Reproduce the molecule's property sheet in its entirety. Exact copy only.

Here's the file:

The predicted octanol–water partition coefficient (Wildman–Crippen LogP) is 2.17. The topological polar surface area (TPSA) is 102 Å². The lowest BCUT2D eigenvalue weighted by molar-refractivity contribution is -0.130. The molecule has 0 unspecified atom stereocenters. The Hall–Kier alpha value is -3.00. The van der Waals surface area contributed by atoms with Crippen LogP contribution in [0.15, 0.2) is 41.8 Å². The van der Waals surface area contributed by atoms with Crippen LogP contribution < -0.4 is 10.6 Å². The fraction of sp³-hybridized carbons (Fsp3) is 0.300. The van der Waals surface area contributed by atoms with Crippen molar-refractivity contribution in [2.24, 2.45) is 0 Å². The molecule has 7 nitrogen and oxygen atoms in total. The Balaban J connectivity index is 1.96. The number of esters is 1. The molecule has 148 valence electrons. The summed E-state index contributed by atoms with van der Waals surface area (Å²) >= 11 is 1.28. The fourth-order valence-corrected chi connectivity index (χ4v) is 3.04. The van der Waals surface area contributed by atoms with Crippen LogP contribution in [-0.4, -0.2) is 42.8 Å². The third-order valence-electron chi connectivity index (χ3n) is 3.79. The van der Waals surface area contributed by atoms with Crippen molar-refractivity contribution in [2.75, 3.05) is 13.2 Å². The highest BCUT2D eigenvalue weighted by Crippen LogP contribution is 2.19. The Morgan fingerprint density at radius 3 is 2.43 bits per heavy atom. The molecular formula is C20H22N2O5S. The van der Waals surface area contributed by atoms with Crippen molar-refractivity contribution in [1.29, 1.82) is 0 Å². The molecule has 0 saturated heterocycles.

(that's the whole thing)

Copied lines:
The predicted octanol–water partition coefficient (Wildman–Crippen LogP) is 2.17. The topological polar surface area (TPSA) is 102 Å². The lowest BCUT2D eigenvalue weighted by molar-refractivity contribution is -0.130. The molecule has 0 unspecified atom stereocenters. The Hall–Kier alpha value is -3.00. The van der Waals surface area contributed by atoms with Crippen LogP contribution in [0.15, 0.2) is 41.8 Å². The van der Waals surface area contributed by atoms with Crippen LogP contribution < -0.4 is 10.6 Å². The fraction of sp³-hybridized carbons (Fsp3) is 0.300. The van der Waals surface area contributed by atoms with Crippen molar-refractivity contribution in [2.24, 2.45) is 0 Å². The molecule has 7 nitrogen and oxygen atoms in total. The Balaban J connectivity index is 1.96. The number of esters is 1. The molecule has 148 valence electrons. The summed E-state index contributed by atoms with van der Waals surface area (Å²) >= 11 is 1.28. The fourth-order valence-corrected chi connectivity index (χ4v) is 3.04. The van der Waals surface area contributed by atoms with Crippen LogP contribution in [-0.4, -0.2) is 42.8 Å². The third-order valence-electron chi connectivity index (χ3n) is 3.79. The van der Waals surface area contributed by atoms with Crippen molar-refractivity contribution in [2.75, 3.05) is 13.2 Å². The highest BCUT2D eigenvalue weighted by Crippen LogP contribution is 2.19. The Morgan fingerprint density at radius 3 is 2.43 bits per heavy atom. The molecular formula is C20H22N2O5S. The van der Waals surface area contributed by atoms with Crippen molar-refractivity contribution in [1.29, 1.82) is 0 Å². The molecule has 0 saturated heterocycles.